SDOP Volunteers Bring New Voters to the Polls
November 08, 2012
Three months ago when we began our campaign, our goal of 7,500 pledges to vote from infrequent voters living within City Council District 9 seemed unreachable. With great gratitude to all of our volunteers, we did it. We surpassed our goals thanks to our volunteers’ hard work, faith, and belief in our democratic system. We did this because we want our elected leaders to listen to our voices in our neighborhoods, and we know that changing the pattern of voting in our communities is the only way to do this. And they will hear about this. Many races were decided by a tight margin this year and our work helped make the difference.
Prior to Election Day, we knocked on 11,722 doors. We got 8,597 pledges to vote. We filled 838 volunteer shifts, and we made over 20,000 phone calls. On Election Day, we had nearly 100 volunteers and had polling station teams at 20 sites, made calls to another 10, and were able to knock on over 1000 doors! We had face-to-face conversations with nearly 500 voters, and made another 3000 phone calls during which we talked to an additional 1028 voters. Collectively we made almost 33,000 attempts and directly spoke to over 11,519 voters.
And we weren’t alone. Statewide PICO California spoke to nearly 145,000 voters and played a major role in passing Proposition 30. Across the nation, PICO National Network’s Land of Opportunity voter engagement program had 636,995 face-to-face and on-the-phone conversations with voters. We made more than 3.9-million phone calls, knocked on 203,000 doors, and directly contacted 1.6-million voters to encourage them to vote (including doors, phones, events and mail). Just in the last two days of the election season- the most critical for moving infrequent voters to the polls - PICO organizations made more than one-quarter million Get-Out-The-Vote calls and door knocks.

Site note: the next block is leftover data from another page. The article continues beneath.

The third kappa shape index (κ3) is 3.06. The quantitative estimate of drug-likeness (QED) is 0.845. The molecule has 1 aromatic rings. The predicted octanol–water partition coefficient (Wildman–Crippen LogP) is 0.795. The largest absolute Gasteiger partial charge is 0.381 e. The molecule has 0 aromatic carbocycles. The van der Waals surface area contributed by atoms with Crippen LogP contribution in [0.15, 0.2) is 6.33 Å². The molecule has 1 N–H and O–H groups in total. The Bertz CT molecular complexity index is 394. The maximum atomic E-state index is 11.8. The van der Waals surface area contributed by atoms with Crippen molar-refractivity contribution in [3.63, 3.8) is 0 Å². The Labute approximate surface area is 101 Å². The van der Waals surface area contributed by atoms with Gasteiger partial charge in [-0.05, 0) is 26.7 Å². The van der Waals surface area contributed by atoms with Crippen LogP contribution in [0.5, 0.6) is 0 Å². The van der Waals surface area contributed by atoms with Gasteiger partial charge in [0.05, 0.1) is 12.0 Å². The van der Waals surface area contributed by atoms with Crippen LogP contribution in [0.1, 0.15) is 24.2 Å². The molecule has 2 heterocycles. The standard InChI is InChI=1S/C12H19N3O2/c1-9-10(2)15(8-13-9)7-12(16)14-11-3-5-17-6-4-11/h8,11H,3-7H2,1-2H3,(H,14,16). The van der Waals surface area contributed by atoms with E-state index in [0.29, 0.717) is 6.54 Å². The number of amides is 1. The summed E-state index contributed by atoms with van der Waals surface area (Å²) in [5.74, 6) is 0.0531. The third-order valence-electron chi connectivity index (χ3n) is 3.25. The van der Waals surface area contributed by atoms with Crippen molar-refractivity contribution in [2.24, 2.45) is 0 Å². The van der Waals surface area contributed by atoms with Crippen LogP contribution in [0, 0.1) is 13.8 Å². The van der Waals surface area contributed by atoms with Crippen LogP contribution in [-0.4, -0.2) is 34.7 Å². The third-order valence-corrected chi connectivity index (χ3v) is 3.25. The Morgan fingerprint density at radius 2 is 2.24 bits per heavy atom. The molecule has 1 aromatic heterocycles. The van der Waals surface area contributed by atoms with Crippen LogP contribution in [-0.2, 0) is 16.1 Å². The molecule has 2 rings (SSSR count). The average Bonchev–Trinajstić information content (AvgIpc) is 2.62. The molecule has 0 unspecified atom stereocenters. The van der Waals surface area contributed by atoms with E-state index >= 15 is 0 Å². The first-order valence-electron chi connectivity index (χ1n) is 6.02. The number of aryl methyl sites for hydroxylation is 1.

This entire effort would not have been possible without the unprecedented collaboration happening in San Diego within the nonprofit organizational community. Special thanks goes to all of the volunteers who have walked with us, including Reality Changers, United Taxi Workers of San Diego, the Employee Rights Center, City Heights Community Development Corporation, Mid-City CAN Youth Council, Interfaith Committee for Worker Justice (ICWJ), Center for Policy Initiatives (CPI), San Diego Housing Federation, Community Housing Works, the Hunger Coalition, the Little Saigon Foundation, Catholic Charities, 211 San Diego, students from Point Loma Nazarene University, students and faculty from San Diego State University, and many, many more people who decided this campaign was so important that they called and volunteered to work too.
Congratulations and many thanks once more to our wonderful volunteers.